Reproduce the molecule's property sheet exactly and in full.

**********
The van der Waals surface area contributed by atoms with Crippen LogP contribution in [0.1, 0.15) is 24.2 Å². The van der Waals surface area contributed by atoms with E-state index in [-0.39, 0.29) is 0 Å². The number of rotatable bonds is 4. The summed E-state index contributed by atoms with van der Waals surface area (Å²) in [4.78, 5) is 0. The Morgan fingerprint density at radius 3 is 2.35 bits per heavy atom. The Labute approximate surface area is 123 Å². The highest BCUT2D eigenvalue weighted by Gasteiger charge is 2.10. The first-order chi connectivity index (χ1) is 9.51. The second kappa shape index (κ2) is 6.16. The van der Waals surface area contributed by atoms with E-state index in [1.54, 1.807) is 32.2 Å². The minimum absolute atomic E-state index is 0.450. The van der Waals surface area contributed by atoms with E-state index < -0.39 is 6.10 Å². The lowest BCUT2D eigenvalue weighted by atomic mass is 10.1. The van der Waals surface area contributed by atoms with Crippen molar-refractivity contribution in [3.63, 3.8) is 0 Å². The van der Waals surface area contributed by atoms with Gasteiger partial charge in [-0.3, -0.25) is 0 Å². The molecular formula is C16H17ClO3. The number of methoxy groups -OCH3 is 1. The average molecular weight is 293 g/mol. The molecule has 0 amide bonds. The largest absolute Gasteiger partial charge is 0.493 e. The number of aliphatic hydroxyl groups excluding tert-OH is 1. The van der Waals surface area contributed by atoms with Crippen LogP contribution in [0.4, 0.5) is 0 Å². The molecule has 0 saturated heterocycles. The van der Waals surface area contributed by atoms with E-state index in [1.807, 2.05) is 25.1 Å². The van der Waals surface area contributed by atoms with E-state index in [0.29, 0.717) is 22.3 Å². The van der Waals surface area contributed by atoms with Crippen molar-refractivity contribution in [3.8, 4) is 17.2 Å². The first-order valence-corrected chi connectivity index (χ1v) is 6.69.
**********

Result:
The van der Waals surface area contributed by atoms with Crippen LogP contribution in [0.1, 0.15) is 24.2 Å². The van der Waals surface area contributed by atoms with E-state index in [-0.39, 0.29) is 0 Å². The number of rotatable bonds is 4. The summed E-state index contributed by atoms with van der Waals surface area (Å²) in [4.78, 5) is 0. The Morgan fingerprint density at radius 3 is 2.35 bits per heavy atom. The Labute approximate surface area is 123 Å². The highest BCUT2D eigenvalue weighted by Gasteiger charge is 2.10. The first-order chi connectivity index (χ1) is 9.51. The second kappa shape index (κ2) is 6.16. The van der Waals surface area contributed by atoms with E-state index in [1.54, 1.807) is 32.2 Å². The minimum absolute atomic E-state index is 0.450. The van der Waals surface area contributed by atoms with E-state index < -0.39 is 6.10 Å². The lowest BCUT2D eigenvalue weighted by atomic mass is 10.1. The van der Waals surface area contributed by atoms with Crippen molar-refractivity contribution in [3.63, 3.8) is 0 Å². The van der Waals surface area contributed by atoms with Gasteiger partial charge in [-0.3, -0.25) is 0 Å². The molecular formula is C16H17ClO3. The number of methoxy groups -OCH3 is 1. The average molecular weight is 293 g/mol. The molecule has 0 amide bonds. The largest absolute Gasteiger partial charge is 0.493 e. The number of aliphatic hydroxyl groups excluding tert-OH is 1. The van der Waals surface area contributed by atoms with Crippen LogP contribution in [0.4, 0.5) is 0 Å². The molecule has 0 saturated heterocycles. The van der Waals surface area contributed by atoms with E-state index in [1.807, 2.05) is 25.1 Å². The van der Waals surface area contributed by atoms with E-state index in [0.29, 0.717) is 22.3 Å². The van der Waals surface area contributed by atoms with Crippen molar-refractivity contribution in [3.8, 4) is 17.2 Å². The first-order valence-corrected chi connectivity index (χ1v) is 6.69.